Beautiful and intricate drawings from Riddell
Beautiful and intricate drawings from Riddell

We wanted to pay our respects to this home-grown talent with a humble display showcasing some of the books available in our libraries that feature his work. Resident library assistant and fellow illustrator, David Bushell created the poster and found a great selection of titles which have proved to be popular with the younger readers.

Our tribute to Chris Riddell
Our tribute to Chris Riddell

You can find more titles by Chris Riddell on the library catalogue.

AT LAST, SIR TERRY, WE MUST WALK TOGETHER

Terry-Pratchett-1
Sir Terry Pratchett 1948-2015

Katie Collis, Brompton Library, writes: Here at Brompton Library we thought it would be fitting to celebrate the life of Sir Terry Pratchett, whose books were loved by millions of people all over the world.

I asked the staff at Brompton which books they particularly liked and, not surprisingly, I had very different responses.

Christian: “As a kid I loved comedy shows on TV, everything from Fry and Laurie to Red Dwarf and The Detectives but when it came to reading, I was only interested in dark horror books by Stephen King and James Herbert or science fiction comics. Terry Pratchett changed all of that for me.

When a friend introduced me to the Discworld novels I became addicted to the series, as it seemed to capture the kind of Monty Python humour that I loved, but in a fantasy novel setting. I really connected with the sarcasm and humour of the characters, especially Rincewind the Wizard and Death who seemed to possess very human qualities despite such a fantastical setting. Terry Pratchett should rightly be remembered as a national treasure, whose quintessentially British wit and incredible imagination will be enjoyed by young and older readers for a very long time to come. RIP Sir.”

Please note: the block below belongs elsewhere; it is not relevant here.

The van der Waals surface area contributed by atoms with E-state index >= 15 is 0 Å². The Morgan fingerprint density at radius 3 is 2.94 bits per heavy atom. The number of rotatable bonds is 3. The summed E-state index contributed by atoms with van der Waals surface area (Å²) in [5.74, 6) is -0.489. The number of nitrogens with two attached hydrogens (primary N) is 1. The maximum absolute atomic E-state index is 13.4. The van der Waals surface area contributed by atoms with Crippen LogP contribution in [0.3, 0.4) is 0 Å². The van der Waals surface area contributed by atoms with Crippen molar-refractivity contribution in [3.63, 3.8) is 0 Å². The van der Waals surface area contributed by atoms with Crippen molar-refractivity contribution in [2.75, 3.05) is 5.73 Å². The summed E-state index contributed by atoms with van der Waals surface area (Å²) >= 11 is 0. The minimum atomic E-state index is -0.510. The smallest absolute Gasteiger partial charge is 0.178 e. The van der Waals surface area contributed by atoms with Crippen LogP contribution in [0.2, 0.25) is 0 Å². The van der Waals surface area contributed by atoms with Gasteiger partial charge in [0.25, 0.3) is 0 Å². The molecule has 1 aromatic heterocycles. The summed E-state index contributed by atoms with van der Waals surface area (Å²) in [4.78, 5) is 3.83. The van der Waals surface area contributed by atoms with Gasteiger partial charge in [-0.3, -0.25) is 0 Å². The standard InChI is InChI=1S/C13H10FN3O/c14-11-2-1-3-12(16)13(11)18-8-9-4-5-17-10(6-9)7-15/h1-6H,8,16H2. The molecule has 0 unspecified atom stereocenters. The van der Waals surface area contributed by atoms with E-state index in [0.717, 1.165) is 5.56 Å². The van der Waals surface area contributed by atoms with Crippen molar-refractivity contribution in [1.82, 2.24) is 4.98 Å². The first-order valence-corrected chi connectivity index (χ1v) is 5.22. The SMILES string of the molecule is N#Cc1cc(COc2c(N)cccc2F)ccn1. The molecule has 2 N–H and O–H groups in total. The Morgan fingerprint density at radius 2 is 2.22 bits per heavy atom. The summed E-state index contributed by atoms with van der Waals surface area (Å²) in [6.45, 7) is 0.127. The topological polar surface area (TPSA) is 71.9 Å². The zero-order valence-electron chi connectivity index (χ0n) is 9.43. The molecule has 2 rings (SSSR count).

Elisabeth: “There is nobody quite like Terry Pratchett. His books could be sly and tongue-in-cheek, but always witty and warm too. The first book I read was ‘Guards! Guards!’ after which I wanted to read more about this fantastic world he had created. There were so many enjoyable characters: Captain Vimes and Constable Carrot – and not forgetting the Librarian!”

Librarian, Terry Pratchett Discworld series
The Librarian, illustration by Paul Kidby

Katie: “At school, I watched lots of children devouring Pratchett’s books but it wasn’t until my early twenties that I randomly picked up ‘Good Omens’ (which he co-wrote with Neil Gaiman) and instantly loved the world and characters they both created. I really enjoyed the TV productions of ‘The Colour of Magic’ and other Discworld programmes which led me onto reading his books. I really admired his unflinching and unsentimental approach to his illness and his contributions to developing treatments for Alzheimer’s and dementia. In this he has left a legacy and a legion of books that will be loved again and again.”

Terry Pratchett display Brompton Library
Terry Pratchett book display at Brompton Library